What’s more, when civil society takes to the streets, states have responded in the worst way possible: States of Emergency, repression, and unnecessary violence. Max Weber already mentioned that when there is a lack of ability to create consensus, the only option that remains is coercion.
It’s curious to note that Argentina has not yet has a similar experience, despite having an extremely difficult economic situation accompanied by dramatic social deterioration. On the one hand, the government hasn’t disregarded the poorest, multiplying social programs that seek to contain them. On the other, the Peronist opposition reorganised, providing an electoral alternative which has successfully incorporated trade unions, grass roots organisations, students, entrepreneurs, and many others who are unhappy with the measures of the current government.
Perhaps political parties and the representative democracy model, designed for a different world, are just outdated and we must think about and build new mechanisms to articulate both state and society. However, as we already know, in the realm of politics it is far easier to destroy than to construct new alternatives. For now, I will be content with working to (re) construct the current political party model so that they can become instruments for social dialogue, consensus among the generations, and representation of all social sectors. It shouldn’t be too difficult to create inverse incentives by provoking drastic changes in the financing of politics, the regulation of media outlets and social media, and the increase in citizen participation that would allow for incidence on public policies.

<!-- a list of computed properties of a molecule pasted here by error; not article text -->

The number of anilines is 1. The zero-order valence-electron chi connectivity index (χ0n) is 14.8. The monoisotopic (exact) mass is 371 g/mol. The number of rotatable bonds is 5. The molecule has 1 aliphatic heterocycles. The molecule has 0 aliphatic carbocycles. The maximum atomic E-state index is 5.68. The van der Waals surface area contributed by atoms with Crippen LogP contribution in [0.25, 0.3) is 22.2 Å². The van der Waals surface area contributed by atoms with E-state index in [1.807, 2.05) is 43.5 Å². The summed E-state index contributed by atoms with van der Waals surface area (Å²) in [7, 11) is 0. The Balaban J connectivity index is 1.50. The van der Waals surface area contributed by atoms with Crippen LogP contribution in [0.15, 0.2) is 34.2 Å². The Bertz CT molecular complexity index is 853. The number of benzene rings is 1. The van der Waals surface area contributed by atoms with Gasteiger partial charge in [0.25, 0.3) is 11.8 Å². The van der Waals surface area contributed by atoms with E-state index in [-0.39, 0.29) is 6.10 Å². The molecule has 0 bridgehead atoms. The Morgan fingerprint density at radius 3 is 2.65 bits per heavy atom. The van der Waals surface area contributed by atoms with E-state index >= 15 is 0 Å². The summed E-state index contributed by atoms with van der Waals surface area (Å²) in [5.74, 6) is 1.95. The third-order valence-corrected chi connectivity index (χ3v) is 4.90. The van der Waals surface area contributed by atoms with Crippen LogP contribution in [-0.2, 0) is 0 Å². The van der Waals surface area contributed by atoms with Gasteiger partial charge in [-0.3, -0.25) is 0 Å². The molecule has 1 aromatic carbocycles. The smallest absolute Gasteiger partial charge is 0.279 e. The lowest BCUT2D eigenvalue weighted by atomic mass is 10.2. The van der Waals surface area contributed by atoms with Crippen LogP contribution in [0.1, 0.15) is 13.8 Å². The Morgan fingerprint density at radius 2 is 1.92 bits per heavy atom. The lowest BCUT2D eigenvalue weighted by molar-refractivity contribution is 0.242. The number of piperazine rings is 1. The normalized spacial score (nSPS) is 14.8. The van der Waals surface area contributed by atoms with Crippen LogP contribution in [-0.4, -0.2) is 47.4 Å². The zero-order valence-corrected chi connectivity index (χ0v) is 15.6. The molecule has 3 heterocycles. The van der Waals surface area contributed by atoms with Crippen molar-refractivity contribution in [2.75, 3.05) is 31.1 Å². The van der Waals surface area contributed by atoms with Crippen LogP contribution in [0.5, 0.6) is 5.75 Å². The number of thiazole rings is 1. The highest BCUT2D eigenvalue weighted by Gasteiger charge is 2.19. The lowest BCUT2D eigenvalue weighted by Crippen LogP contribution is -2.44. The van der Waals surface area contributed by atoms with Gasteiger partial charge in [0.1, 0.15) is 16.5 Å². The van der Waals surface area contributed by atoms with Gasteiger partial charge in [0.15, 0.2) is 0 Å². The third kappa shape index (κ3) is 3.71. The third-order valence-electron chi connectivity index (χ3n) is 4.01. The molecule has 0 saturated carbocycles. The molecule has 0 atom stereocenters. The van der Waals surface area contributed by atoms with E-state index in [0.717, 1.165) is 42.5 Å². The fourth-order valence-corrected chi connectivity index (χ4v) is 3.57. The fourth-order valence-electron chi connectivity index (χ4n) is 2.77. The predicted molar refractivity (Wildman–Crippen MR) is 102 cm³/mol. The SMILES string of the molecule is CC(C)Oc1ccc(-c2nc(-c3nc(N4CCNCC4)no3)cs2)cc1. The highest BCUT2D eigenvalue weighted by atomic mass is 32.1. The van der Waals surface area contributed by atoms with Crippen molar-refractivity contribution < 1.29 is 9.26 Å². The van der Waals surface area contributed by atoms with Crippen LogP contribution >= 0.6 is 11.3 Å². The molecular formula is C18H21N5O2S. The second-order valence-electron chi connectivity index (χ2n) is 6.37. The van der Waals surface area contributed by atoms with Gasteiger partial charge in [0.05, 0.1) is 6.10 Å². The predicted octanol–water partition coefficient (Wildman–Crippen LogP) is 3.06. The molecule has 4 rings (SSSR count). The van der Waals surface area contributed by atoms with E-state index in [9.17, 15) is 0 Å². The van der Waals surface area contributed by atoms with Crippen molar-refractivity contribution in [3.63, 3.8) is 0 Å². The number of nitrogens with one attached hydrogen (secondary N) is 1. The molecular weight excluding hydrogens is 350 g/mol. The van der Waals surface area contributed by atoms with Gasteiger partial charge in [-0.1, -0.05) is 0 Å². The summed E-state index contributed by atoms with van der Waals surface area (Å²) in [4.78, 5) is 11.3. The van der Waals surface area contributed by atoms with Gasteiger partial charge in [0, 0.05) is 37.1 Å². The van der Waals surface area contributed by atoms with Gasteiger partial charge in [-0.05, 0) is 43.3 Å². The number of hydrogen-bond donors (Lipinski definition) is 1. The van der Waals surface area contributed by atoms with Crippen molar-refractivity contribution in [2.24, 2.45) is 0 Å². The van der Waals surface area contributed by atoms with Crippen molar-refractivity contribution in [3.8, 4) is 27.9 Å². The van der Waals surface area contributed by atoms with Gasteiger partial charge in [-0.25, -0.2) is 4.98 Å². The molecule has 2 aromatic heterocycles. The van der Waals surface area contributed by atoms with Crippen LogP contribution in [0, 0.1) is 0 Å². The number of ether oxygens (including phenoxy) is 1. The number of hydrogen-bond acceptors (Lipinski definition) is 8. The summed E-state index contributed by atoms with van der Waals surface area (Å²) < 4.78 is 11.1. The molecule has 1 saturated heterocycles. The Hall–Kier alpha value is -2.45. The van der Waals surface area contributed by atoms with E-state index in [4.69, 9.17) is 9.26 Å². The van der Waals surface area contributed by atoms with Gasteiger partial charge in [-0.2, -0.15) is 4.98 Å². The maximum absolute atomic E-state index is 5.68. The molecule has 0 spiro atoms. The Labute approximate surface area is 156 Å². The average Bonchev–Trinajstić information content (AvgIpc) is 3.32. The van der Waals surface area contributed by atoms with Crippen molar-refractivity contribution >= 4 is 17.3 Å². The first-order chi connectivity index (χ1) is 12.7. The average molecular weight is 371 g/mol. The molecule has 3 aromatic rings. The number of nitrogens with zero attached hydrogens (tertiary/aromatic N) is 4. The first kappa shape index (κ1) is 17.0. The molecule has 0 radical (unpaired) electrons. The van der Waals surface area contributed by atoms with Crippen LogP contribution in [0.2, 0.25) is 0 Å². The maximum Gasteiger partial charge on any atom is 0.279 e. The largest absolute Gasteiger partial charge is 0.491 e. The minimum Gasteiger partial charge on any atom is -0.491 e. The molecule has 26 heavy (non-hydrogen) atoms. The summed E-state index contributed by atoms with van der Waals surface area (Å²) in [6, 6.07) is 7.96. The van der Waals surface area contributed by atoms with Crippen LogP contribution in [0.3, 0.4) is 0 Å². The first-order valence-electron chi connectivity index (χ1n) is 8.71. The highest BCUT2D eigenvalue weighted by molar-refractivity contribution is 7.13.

Surely this isn’t the only challenge within current democratic states, but it’s certainly a departure point. If we choose to do nothing, as the 20th century has taught us, the costs could be far too high for us to bear.
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